1. “We didn’t conceive our first month. I was crying, thinking I might not be fertile.”

A month?! One month?! Try month, after month, after month, year, after year, and test, after test, after surgery, after test…

2. “Don’t be afraid of having kids; be open to life!”

Okay, some people need to hear this, but for others, it breaks their heart…again. All some of us want to do is scream “We are OPEN! We are TRYING! We WANT children!” But instead, we smile and nod…and fight back a tear.

3. “So you’re waiting to have kids?”

We aren’t, but God seems to be. And also, is it really any of your business? If we had serious reasons to avoid pregnancy, we probably wouldn’t want to share it with you.

4. “So-and-so just got pregnant on their honeymoon, isn’t that great?”

Yes, it is. And I am happy for them, but be sensitive when you say it pointedly to someone who clearly didn’t get pregnant right away. Little do you know, but I already have crib bedding and maternity clothes ready to go!

5. “I bet your mom is ready to be a grandma!” Or: “Give me some grandkids!”

Yes, and I’m even more ready to be a mom. I want nothing more than to have your grandkids; I want them to know their grandparents and enjoy many years with them… What do I need to tell you? We’re trying!

6. “You’re not getting any younger, you know.”

Oh thanks, you think I don’t hear my biological clock ticking? Really?

7. “Just stop trying and it’ll happen”

Now, in this case, you know we’re open, but haven’t a clue what really having to try for years at a time is like. So, thanks, I never knew it was so easy… I guess I didn’t need all those tests, diets, shots, and surgeries…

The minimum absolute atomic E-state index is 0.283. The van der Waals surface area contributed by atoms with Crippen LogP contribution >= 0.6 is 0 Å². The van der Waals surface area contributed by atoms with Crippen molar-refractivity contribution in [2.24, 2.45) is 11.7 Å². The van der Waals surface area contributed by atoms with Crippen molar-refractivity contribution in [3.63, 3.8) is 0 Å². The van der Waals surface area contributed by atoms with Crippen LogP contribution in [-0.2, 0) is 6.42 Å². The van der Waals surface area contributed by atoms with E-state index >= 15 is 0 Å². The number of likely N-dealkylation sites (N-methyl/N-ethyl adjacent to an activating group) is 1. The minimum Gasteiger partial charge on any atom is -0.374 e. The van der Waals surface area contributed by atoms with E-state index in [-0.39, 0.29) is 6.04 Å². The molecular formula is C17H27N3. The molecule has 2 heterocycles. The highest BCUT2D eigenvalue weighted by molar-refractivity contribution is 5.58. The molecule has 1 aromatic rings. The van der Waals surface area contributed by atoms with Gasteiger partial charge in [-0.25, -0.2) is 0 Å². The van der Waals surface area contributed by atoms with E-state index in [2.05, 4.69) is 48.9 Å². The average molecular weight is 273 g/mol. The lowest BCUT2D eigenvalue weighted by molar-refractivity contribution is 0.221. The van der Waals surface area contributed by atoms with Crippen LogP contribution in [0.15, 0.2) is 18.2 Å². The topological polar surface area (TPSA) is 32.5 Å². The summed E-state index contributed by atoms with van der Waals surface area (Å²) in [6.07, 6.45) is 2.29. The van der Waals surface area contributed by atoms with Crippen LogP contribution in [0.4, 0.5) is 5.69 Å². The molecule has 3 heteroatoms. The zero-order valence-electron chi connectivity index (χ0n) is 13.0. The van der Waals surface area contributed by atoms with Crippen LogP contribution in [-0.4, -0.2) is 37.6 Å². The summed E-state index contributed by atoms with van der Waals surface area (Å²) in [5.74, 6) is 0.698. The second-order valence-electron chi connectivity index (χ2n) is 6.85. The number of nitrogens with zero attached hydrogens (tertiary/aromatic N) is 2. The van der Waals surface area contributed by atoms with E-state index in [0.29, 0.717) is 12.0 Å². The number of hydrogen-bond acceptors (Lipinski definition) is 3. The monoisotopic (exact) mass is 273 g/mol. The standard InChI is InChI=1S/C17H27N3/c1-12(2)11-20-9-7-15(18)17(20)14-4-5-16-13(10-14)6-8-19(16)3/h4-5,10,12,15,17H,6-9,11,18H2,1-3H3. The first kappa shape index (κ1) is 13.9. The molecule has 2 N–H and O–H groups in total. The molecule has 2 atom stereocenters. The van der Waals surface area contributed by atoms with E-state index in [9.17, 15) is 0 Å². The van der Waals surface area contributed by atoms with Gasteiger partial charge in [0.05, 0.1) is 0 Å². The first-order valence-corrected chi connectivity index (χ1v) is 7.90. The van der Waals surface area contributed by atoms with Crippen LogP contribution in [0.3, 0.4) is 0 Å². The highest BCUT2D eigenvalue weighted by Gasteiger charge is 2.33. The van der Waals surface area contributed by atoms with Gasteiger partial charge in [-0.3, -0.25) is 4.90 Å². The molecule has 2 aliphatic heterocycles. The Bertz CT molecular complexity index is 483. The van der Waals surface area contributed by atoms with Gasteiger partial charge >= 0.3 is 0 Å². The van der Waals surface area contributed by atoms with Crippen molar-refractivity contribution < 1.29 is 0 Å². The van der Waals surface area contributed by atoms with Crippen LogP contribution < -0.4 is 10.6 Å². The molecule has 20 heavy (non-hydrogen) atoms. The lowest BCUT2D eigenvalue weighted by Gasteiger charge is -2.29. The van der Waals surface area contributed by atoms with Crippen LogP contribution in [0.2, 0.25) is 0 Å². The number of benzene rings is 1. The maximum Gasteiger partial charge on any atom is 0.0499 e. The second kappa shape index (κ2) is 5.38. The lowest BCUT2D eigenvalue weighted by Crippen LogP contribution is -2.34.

The empty swing we wish could be filled. photo credit: Jenny Downing via flickr

The empty swing we wish could be filled.
photo credit: Jenny Downing via flickr

Think before saying these things to people with only a few children and those spaced far apart:

1. “So you’re an attachment parent? I hear that helps with child-spacing.”

Implied: “so you’re not doing birth control, but trying everything else you can to space them far apart.”

Well, yes, I may be an attachment parent, but it has nothing to do with wanting to space my children. Little do you know where I’m at with trying to conceive (desperately). I choose my parenting based on what works best for my family, and that doesn’t change the fact that I want a large family.

2. “Your baby is almost 2? Time for another one!”

Again, believe me, you’re not the only one who thinks so. I long for children close together and I long for my darling child to have a sibling. What should I do, show you my charts to let you know we’re doing everything we can?

3. “You’re not stopping because you have your boy and your girl, are you?”

Of course, this one is the converse of the question most people expecting their third or fourth are likely to hear a lot. It doesn’t make it less hurtful coming from the other side of the coin.